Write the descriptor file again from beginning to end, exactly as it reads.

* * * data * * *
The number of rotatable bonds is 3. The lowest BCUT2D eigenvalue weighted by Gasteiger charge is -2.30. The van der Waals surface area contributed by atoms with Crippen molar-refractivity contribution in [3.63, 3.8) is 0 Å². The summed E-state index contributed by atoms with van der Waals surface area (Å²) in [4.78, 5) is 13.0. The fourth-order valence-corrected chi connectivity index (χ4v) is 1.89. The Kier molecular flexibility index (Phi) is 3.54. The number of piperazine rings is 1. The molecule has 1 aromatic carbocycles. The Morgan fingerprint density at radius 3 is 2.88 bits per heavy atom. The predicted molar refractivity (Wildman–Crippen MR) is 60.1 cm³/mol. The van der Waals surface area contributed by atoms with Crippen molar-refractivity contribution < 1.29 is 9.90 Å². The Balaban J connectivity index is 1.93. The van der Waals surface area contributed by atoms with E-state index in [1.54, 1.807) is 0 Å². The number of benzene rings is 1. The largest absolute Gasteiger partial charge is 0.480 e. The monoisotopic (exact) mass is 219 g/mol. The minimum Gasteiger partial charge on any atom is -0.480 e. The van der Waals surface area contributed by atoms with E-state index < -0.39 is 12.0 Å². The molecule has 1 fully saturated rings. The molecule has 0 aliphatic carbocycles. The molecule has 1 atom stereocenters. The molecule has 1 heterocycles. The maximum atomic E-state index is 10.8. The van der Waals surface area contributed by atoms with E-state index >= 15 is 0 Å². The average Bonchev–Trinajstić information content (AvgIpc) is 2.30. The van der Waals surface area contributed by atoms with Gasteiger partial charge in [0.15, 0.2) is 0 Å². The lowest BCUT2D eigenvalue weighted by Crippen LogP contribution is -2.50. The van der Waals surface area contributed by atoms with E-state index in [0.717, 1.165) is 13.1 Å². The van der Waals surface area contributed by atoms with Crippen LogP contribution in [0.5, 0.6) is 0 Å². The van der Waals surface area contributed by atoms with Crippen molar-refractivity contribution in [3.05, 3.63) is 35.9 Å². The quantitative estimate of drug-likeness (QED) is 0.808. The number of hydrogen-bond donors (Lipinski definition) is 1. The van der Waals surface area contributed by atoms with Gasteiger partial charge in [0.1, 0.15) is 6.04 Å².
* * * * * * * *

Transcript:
The number of rotatable bonds is 3. The lowest BCUT2D eigenvalue weighted by Gasteiger charge is -2.30. The van der Waals surface area contributed by atoms with Crippen molar-refractivity contribution in [3.63, 3.8) is 0 Å². The summed E-state index contributed by atoms with van der Waals surface area (Å²) in [4.78, 5) is 13.0. The fourth-order valence-corrected chi connectivity index (χ4v) is 1.89. The Kier molecular flexibility index (Phi) is 3.54. The number of piperazine rings is 1. The molecule has 1 aromatic carbocycles. The Morgan fingerprint density at radius 3 is 2.88 bits per heavy atom. The predicted molar refractivity (Wildman–Crippen MR) is 60.1 cm³/mol. The van der Waals surface area contributed by atoms with Crippen molar-refractivity contribution < 1.29 is 9.90 Å². The Balaban J connectivity index is 1.93. The van der Waals surface area contributed by atoms with E-state index in [1.54, 1.807) is 0 Å². The number of benzene rings is 1. The largest absolute Gasteiger partial charge is 0.480 e. The monoisotopic (exact) mass is 219 g/mol. The minimum Gasteiger partial charge on any atom is -0.480 e. The van der Waals surface area contributed by atoms with E-state index < -0.39 is 12.0 Å². The molecule has 1 fully saturated rings. The molecule has 0 aliphatic carbocycles. The molecule has 1 atom stereocenters. The molecule has 1 heterocycles. The maximum atomic E-state index is 10.8. The van der Waals surface area contributed by atoms with E-state index >= 15 is 0 Å². The average Bonchev–Trinajstić information content (AvgIpc) is 2.30. The van der Waals surface area contributed by atoms with Gasteiger partial charge in [0.15, 0.2) is 0 Å². The lowest BCUT2D eigenvalue weighted by Crippen LogP contribution is -2.50. The van der Waals surface area contributed by atoms with E-state index in [0.717, 1.165) is 13.1 Å². The van der Waals surface area contributed by atoms with Crippen LogP contribution in [0.5, 0.6) is 0 Å². The van der Waals surface area contributed by atoms with Crippen molar-refractivity contribution in [3.05, 3.63) is 35.9 Å². The quantitative estimate of drug-likeness (QED) is 0.808. The number of hydrogen-bond donors (Lipinski definition) is 1. The van der Waals surface area contributed by atoms with Gasteiger partial charge in [0.1, 0.15) is 6.04 Å².